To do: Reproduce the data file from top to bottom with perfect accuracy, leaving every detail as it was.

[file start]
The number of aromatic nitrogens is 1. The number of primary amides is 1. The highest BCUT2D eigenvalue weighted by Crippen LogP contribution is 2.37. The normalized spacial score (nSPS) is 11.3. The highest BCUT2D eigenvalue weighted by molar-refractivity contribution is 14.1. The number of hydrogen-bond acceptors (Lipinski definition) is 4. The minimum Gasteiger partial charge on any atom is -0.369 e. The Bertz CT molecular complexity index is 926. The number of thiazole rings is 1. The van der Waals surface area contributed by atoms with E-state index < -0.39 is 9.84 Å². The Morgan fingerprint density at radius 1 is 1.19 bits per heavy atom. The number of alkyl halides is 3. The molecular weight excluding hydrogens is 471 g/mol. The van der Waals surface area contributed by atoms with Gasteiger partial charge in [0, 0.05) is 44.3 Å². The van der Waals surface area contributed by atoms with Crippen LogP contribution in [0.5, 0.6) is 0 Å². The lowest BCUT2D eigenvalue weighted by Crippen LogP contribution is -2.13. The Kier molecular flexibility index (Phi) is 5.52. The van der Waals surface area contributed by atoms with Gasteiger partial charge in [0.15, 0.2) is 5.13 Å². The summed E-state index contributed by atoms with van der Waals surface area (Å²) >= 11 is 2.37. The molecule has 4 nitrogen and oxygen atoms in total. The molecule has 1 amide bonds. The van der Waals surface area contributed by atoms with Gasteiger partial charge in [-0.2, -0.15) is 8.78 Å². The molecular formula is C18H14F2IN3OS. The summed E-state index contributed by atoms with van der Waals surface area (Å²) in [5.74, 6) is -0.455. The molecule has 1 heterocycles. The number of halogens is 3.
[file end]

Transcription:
The number of aromatic nitrogens is 1. The number of primary amides is 1. The highest BCUT2D eigenvalue weighted by Crippen LogP contribution is 2.37. The normalized spacial score (nSPS) is 11.3. The highest BCUT2D eigenvalue weighted by molar-refractivity contribution is 14.1. The number of hydrogen-bond acceptors (Lipinski definition) is 4. The minimum Gasteiger partial charge on any atom is -0.369 e. The Bertz CT molecular complexity index is 926. The number of thiazole rings is 1. The van der Waals surface area contributed by atoms with E-state index < -0.39 is 9.84 Å². The Morgan fingerprint density at radius 1 is 1.19 bits per heavy atom. The number of alkyl halides is 3. The molecular weight excluding hydrogens is 471 g/mol. The van der Waals surface area contributed by atoms with Gasteiger partial charge in [0, 0.05) is 44.3 Å². The van der Waals surface area contributed by atoms with Crippen LogP contribution in [0.5, 0.6) is 0 Å². The lowest BCUT2D eigenvalue weighted by Crippen LogP contribution is -2.13. The Kier molecular flexibility index (Phi) is 5.52. The van der Waals surface area contributed by atoms with Gasteiger partial charge in [0.15, 0.2) is 5.13 Å². The summed E-state index contributed by atoms with van der Waals surface area (Å²) >= 11 is 2.37. The molecule has 4 nitrogen and oxygen atoms in total. The molecule has 1 amide bonds. The van der Waals surface area contributed by atoms with Gasteiger partial charge in [-0.2, -0.15) is 8.78 Å². The molecular formula is C18H14F2IN3OS. The summed E-state index contributed by atoms with van der Waals surface area (Å²) in [5.74, 6) is -0.455. The molecule has 1 heterocycles. The number of halogens is 3.